In the first of this series of short articles, I outline a key book or article that has shaped my thinking on learning at work, and show how it informs my work with clients on how to create the most effective learning and alignment programmes they can. This article is on The Secret of Our Success by Joseph Henrich, one of my favourite books of all time.
The “our” in the title refers to us, humans. We are the ecologically dominant animal species on earth: 98% of all animal mass at the start of the 21st Century is either us or animals we have brought into existence. How have we done this?
Well, it’s not, as you might think, because our brain power is greater. It’s not because of our particularly dextrous hands (all big apes have dextrous hands – but given that most of them are at risk of impending extinction that does not appear to be the critical thing).
In fact, our success is because we have an ability to learn from each other, an ability unmatched by any other animal. So while a 2 year old human has roughly the equivalent brain power to a 2 year old orangutang and chimpanzee (e.g. sorting, spatial awareness etc), a 10 year old human will be on a different plane compared to their equivalently aged great ape, and what is more, this gap in cognitive ability continues to grow with age. The difference? The human’s ability to learn.
Henrich brings this to life with some powerful and gruesome stories of when humans trusted in their cognitive powers instead of in their learning powers: the attempt to break through the North West Passage in the 1840s which ended in freezing cannibalism especially sticks in the mind. He explains how human evolution has orchestrated a beautiful dance between our mental and physical evolution, for example, mastering fire meant we could cook food which in turn meant we could develop a shorter gut than other apes, meaning we could cover greater distances and hunt more successfully.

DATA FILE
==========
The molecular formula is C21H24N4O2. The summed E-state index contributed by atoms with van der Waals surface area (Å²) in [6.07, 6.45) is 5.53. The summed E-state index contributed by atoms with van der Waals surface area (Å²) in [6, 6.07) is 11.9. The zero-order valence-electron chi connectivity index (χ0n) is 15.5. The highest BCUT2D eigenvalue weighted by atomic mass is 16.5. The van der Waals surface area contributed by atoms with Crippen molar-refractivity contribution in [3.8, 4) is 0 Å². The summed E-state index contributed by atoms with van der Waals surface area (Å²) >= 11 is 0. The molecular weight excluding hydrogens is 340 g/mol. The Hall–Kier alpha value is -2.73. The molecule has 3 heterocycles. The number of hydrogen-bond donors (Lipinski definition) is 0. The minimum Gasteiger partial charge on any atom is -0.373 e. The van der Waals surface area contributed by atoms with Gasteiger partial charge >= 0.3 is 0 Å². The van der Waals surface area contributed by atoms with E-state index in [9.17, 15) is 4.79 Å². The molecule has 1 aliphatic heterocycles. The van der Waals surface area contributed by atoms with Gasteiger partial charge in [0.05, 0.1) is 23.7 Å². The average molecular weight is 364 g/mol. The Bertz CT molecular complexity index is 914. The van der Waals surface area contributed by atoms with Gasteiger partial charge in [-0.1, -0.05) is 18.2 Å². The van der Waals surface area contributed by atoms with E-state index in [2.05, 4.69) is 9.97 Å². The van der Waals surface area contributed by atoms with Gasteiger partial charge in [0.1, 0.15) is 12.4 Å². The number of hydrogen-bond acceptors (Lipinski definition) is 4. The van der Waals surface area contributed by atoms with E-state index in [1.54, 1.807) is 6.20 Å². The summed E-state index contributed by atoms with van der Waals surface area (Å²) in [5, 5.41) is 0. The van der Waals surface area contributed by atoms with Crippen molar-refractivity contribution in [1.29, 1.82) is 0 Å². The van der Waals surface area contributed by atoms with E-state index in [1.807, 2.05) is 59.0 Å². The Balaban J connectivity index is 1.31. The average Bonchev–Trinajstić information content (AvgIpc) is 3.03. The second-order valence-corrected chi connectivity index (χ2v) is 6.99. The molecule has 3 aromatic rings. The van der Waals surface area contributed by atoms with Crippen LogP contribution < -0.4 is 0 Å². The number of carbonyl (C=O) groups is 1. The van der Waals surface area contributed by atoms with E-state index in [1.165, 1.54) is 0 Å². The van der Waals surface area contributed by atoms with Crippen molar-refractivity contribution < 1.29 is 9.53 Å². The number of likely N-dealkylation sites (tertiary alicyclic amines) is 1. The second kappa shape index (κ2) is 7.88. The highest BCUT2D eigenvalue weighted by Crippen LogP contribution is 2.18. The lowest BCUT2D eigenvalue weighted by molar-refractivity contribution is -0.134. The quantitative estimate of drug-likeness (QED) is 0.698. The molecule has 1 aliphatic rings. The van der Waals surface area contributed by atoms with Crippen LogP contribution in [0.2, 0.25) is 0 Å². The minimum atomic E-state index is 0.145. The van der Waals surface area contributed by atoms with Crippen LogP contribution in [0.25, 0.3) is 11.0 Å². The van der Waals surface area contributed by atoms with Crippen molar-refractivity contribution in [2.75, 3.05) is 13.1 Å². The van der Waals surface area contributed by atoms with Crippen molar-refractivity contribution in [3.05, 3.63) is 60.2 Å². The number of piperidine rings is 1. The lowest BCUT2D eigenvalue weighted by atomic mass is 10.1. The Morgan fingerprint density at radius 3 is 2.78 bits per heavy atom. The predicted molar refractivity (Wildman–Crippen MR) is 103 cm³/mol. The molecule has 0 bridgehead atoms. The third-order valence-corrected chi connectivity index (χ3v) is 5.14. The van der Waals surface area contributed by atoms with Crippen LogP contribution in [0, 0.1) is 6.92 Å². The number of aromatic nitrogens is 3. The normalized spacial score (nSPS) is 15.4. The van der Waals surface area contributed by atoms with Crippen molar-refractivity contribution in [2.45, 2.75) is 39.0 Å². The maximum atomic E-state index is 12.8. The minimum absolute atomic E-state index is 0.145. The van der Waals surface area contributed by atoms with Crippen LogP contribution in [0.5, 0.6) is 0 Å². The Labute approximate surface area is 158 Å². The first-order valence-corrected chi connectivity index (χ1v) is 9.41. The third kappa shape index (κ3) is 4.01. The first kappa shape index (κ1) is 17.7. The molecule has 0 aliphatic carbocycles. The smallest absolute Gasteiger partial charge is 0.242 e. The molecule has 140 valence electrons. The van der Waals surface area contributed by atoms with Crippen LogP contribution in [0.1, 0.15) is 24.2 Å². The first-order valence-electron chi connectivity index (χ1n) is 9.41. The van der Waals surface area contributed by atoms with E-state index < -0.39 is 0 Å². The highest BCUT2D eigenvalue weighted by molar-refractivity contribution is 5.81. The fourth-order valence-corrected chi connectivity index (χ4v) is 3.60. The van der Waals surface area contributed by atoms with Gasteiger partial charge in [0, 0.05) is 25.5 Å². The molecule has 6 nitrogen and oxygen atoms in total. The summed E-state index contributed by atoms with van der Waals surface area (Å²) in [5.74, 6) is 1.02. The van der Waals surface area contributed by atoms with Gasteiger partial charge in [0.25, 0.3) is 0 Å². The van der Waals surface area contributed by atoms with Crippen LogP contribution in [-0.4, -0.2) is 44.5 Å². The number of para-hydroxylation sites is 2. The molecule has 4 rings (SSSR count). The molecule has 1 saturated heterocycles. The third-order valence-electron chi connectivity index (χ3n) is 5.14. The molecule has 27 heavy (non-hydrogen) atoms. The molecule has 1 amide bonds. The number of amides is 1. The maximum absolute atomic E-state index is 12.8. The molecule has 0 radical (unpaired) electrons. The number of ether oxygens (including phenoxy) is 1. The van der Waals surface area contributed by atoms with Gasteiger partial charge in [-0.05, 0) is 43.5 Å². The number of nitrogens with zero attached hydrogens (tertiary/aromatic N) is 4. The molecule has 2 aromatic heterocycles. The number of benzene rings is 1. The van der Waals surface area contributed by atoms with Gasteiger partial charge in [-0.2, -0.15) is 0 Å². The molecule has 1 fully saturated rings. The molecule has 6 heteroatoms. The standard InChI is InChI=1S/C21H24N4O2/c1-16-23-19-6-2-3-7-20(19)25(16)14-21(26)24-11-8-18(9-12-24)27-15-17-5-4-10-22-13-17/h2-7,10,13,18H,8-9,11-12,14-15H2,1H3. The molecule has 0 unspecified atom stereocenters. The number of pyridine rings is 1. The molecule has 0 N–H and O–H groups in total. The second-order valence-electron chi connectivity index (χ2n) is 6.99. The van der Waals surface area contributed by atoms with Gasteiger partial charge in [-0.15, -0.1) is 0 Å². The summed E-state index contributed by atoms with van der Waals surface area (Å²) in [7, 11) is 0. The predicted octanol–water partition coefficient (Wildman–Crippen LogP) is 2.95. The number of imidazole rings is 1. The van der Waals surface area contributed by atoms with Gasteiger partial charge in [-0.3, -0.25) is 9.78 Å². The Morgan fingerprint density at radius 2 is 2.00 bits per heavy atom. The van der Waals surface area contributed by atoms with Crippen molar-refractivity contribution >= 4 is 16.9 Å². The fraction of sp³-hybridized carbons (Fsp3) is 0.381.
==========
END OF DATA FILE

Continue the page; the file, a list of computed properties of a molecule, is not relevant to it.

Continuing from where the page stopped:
Learning is the secret weapon that has made this all possible.
He also shows how we have developed an extraordinary array of shortcuts to help us learn faster: social taboos, being attracted to people with prestige (because we learn that those people are the best to learn from) and of course, extraordinarily sophisticated communication. Along the way there are some great snippets (why do we have grandparents? Why do some people have blue eyes? How can a human hunt down a kudu on foot?).
This is such a great book if you want to understand humans, but it also has lots specifically for the world of learning at work. In particular, it explains how and why we interact with each other in the way we do, how we approach tasks collectively and how we defer to certain people and why.
There is one particular insight that I love: when we are young teenagers, who do we listen to? (as in, really listen to?) It’s not our parents, or even a ‘wise’ adult (even if we respect them). No, it’s our big siblings and cousins. Why? Because they are most like us, but a few steps ahead – so we think they are the ones most likely to have knowledge that is relevant to us right now. So when we are setting up mentoring programmes at work, we are mistaken if we think getting the chief exec or head of marketing is somehow a real ‘catch’ for the mentoring programme. Instead, we should be pairing people up with people who are just a few rungs ahead of them. By the way, the same should be true for reverse mentoring too!
A key element that Henrich only covers by implication, but that is crucial for understanding learning and how to get the best out of ourselves at work, is that the ability to learn is only as useful as the ability of people around us to teach. Organisations should be investing in their teaching as much as they are in their learning.
There is a simple lesson for senior leaders and managers in every organisation from this book: human beings are only successful when they are learning. So if you are spending the bulk of your time and energy on the things that senior folk usually spend their time and energy on – proposition development, strategy, structures, systems, processes, hiring ‘the best people’, even customers – then you are missing a huge trick: your focus, instead, should overwhelmingly be on creating the conditions in which your people can learn and ensuring that they are.